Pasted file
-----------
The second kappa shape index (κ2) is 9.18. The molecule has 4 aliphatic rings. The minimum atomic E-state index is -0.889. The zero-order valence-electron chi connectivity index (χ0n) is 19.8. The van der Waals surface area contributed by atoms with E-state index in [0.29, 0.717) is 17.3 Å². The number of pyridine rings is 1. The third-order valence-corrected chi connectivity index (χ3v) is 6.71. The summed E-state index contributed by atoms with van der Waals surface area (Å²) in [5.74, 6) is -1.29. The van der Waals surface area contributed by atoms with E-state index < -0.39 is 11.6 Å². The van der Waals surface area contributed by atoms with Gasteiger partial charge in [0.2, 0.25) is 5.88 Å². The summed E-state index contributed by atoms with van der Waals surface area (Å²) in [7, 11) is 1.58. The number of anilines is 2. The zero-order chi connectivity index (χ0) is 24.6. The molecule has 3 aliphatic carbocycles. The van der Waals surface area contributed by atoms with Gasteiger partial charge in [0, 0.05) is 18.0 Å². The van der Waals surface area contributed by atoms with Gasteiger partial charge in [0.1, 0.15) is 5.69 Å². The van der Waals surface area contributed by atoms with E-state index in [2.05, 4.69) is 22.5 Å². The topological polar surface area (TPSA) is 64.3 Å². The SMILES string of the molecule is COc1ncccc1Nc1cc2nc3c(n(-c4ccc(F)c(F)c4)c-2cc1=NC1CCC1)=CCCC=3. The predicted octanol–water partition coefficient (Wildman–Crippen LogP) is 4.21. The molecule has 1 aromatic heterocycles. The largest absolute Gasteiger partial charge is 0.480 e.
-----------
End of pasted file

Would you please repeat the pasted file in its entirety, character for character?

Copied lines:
The second kappa shape index (κ2) is 9.18. The molecule has 4 aliphatic rings. The minimum atomic E-state index is -0.889. The zero-order valence-electron chi connectivity index (χ0n) is 19.8. The van der Waals surface area contributed by atoms with E-state index in [0.29, 0.717) is 17.3 Å². The number of pyridine rings is 1. The third-order valence-corrected chi connectivity index (χ3v) is 6.71. The summed E-state index contributed by atoms with van der Waals surface area (Å²) in [5.74, 6) is -1.29. The van der Waals surface area contributed by atoms with E-state index < -0.39 is 11.6 Å². The van der Waals surface area contributed by atoms with Gasteiger partial charge in [0.2, 0.25) is 5.88 Å². The summed E-state index contributed by atoms with van der Waals surface area (Å²) in [7, 11) is 1.58. The number of anilines is 2. The zero-order chi connectivity index (χ0) is 24.6. The molecule has 3 aliphatic carbocycles. The van der Waals surface area contributed by atoms with Gasteiger partial charge in [0, 0.05) is 18.0 Å². The van der Waals surface area contributed by atoms with Gasteiger partial charge in [0.1, 0.15) is 5.69 Å². The van der Waals surface area contributed by atoms with E-state index in [2.05, 4.69) is 22.5 Å². The topological polar surface area (TPSA) is 64.3 Å². The SMILES string of the molecule is COc1ncccc1Nc1cc2nc3c(n(-c4ccc(F)c(F)c4)c-2cc1=NC1CCC1)=CCCC=3. The predicted octanol–water partition coefficient (Wildman–Crippen LogP) is 4.21. The molecule has 1 aromatic heterocycles. The largest absolute Gasteiger partial charge is 0.480 e.